About 10 miles east of Ossabaw Sound, Todd and Tanner Hicks, Garrett Franzel, and Ennis Hager spotted a humpback whale. Keeping a safe distance away, they watched as the nearly 30-foot-long whale breached “about every two minutes” and flapped its tail for almost an hour, said Todd Hicks, of Richmond Hill.

“It was surreal.”

The experience points to a real trend: Humpback whale sightings are up in the Southeast.

But it also has a sobering end. Two months later, the humpback was found dead off Cumberland Island, where DNR videoed sharks scavenging the carcass.

AT LEAST 16 IN 2018

Scientists monitoring North Atlantic right whales reported 43 humpback sightings and at least 16 individual whales off Georgia and Florida this winter, according to Melanie White, a biologist with Sea to Shore Alliance. The nonprofit focused on conserving coastal environments and species leads right whale aerial surveys each winter for DNR’s Nongame Conservation Section.

“While it is not unusual to spot humpback whales, their sighting numbers have definitely increased in recent years,” White said.

North Atlantic right whales, one of the world’s most imperiled whale species, remain the focus in the Southeast. Yet humpbacks are showing up more often. Particularly young ones.

Why isn’t known. Humpbacks along the Eastern Seaboard are part of a West Indies population that spends summers in the North Atlantic and each winter breeds in warm Caribbean waters. Yet their migration is thought to occur far offshore.

Hunted nearly to extinction, these whales known for their leaping, singing and up to 15-foot-long white flippers were listed as endangered in 1970. However, over the next four decades they recovered (related: humpback baby boom near Antarctica). Nine of 14 distinct populations worldwide – including the West Indies segment – were taken off the Endangered Species Act list in 2016.

Georgia may be seeing the overflow of that conservation success.

Boaters and anglers should be on the lookout, especially in winter and spring. Unlike right whales, humpbacks sometimes swim close to shore. Sightings have been documented off Georgia as late as May.

Humpback showing signs of entanglement (FWC)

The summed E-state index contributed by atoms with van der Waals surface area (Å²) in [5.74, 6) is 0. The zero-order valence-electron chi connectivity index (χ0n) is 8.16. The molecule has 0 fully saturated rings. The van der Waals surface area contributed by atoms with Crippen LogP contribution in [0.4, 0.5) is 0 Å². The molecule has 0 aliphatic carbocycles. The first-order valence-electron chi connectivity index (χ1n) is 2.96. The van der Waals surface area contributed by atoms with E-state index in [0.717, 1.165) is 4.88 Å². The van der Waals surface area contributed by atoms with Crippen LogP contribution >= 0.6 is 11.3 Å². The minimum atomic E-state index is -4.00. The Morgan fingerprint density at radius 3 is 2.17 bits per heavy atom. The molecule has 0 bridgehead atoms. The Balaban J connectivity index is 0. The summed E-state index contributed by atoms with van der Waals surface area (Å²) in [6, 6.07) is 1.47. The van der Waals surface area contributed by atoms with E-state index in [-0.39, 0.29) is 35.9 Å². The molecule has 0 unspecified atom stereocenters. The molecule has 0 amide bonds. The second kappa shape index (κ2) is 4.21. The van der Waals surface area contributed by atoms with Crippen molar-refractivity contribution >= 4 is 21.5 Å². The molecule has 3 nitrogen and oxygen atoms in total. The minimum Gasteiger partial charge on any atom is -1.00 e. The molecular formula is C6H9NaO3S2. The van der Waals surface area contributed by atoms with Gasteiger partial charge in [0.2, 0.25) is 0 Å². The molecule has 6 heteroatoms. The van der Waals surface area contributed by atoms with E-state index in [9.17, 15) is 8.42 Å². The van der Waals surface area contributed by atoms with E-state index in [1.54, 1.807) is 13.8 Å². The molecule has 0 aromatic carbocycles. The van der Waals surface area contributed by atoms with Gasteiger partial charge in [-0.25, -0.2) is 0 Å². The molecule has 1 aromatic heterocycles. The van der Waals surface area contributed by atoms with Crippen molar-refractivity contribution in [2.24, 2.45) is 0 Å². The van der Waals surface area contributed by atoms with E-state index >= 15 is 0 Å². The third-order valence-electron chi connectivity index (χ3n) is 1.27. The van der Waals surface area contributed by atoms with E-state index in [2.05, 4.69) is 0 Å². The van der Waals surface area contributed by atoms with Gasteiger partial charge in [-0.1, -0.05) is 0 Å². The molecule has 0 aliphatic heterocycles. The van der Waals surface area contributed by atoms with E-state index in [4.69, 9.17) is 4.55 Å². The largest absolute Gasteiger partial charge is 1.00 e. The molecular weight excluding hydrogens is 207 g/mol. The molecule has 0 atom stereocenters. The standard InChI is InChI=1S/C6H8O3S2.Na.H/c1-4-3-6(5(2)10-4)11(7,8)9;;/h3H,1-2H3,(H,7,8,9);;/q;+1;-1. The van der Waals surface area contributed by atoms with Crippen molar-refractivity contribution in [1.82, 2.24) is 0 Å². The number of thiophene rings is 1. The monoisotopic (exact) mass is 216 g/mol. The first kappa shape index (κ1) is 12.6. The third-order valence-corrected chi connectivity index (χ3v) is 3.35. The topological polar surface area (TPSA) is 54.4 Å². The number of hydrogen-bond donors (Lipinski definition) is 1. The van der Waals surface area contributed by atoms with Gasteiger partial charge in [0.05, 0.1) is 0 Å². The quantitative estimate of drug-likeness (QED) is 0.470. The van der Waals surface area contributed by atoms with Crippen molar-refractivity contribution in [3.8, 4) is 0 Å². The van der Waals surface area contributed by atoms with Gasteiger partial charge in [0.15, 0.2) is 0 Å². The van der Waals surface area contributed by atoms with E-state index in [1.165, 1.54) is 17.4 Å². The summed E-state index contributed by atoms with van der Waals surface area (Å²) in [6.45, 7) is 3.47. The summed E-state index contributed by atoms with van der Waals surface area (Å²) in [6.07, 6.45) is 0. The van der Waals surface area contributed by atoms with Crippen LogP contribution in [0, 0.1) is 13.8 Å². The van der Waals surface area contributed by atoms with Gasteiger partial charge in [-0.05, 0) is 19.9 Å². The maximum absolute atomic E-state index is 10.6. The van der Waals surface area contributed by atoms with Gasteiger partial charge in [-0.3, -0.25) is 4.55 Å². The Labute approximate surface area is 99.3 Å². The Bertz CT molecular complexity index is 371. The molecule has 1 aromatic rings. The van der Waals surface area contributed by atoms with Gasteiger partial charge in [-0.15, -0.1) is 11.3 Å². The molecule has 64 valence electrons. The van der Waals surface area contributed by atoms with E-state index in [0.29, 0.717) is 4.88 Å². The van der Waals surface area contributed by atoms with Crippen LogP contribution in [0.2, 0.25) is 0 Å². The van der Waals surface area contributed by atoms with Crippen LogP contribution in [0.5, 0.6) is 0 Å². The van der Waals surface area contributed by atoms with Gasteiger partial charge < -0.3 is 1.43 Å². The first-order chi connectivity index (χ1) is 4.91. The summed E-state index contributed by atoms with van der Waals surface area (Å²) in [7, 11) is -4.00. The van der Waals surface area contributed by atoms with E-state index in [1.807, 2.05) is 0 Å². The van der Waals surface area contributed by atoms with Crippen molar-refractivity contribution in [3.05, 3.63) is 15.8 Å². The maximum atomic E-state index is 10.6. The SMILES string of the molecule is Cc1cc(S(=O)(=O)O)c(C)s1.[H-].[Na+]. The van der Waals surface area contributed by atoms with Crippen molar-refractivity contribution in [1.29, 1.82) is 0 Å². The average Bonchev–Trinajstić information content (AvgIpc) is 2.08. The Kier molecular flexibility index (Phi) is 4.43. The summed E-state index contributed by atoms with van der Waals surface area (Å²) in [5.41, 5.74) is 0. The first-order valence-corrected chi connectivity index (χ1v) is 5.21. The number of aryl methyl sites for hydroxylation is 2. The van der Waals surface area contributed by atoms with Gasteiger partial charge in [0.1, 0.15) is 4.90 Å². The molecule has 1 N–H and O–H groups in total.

The same humpback showing signs of entanglement in December; close-up below (FWC)


But how did the humpback seen breaching in December end up as food for sharks in February? Entanglement might have played a part.

Humpback closeup

Six months ago, the whale – then just a calf – was photographed off Massachusetts with monofilament gillnet in its mouth. As with right whales, entanglement in commercial fishing gear is a threat for humpbacks.

Two days before the Georgia anglers saw the humpback, the Florida Fish and Wildlife Conservation Commission spotted it off Ponte Vedra Beach in northeast Florida.

The whale was “very active, similar to the Hicks’ sighting,” wrote Katie Jackson, a marine mammal biologist with FWC. “But we think it was still entangled.”

Researchers will be checking images taken by the fishermen for evidence of entanglement. They believe the whale may have shed the rest of the gillnet between December and February. But it was likely too little, too late.

When FWC staff saw the humpback again, on Feb. 24 some 30 miles off Cumberland Island, it was dead.

DNR later videoed great whites and other sharks eating the carcass. Media outlets from the U.S. to the United Kingdom carried the video.

Hicks was sad to hear about the whale’s death. The encounter with his group, he said, had been “epic.”


  • Weight: 25-40 tons; newborns weigh about 1 ton (2,000 pounds)
  • Length: up to 60 feet; females are larger than males
  • Lifespan: about 50 years
  • Diet: small crustaceans and fish; adults can consume 3,000 pounds a day
  • Behavior: breaching (watch), slapping the surface and complex singing (listen)
  • Protected: under the Marine Mammal Protection Act of 1973. Boaters and others remain at least 100 yards away (marine wildlife viewing guidelines).
  • Generalist vs. specialist species: Humpbacks, an example of a generalist species, eat a wide range of foods (including fish). A specialist species such as the North Atlantic right whale has a more focused diet (primarily tiny crustaceans called copepods).

Sources: NOAA, DNR



For the fifth straight year, Cumberland Island has reported Georgia's first loggerhead sea turtle nest of the year. National Park Service staff found the nest Tuesday morning. DNR Sea Turtle Program Coordinator Mark Dodd said loggerhead nesting usually begins in early May and hits full stride by June.

The Georgia Outdoor Stewardship Act will be on the statewide ballot in November. This week, Gov. Nathan  Deal signed the constitutional amendment (photo) allowing voters to decide whether to dedicate a share of the sales tax on recreational items to conserve the state's wildlife, lands and waters.

Winning Youth Birding Competition team
The winning Wood Thrushes and competition coordinator Tim Keyes (Rick Lavender/DNR)

Birds and birders won during the 13th annual Youth Birding Competition April 27-28. The five teens on the winning team, the Wood Thrushes, saw or heard 161 species during the 24-hour contest.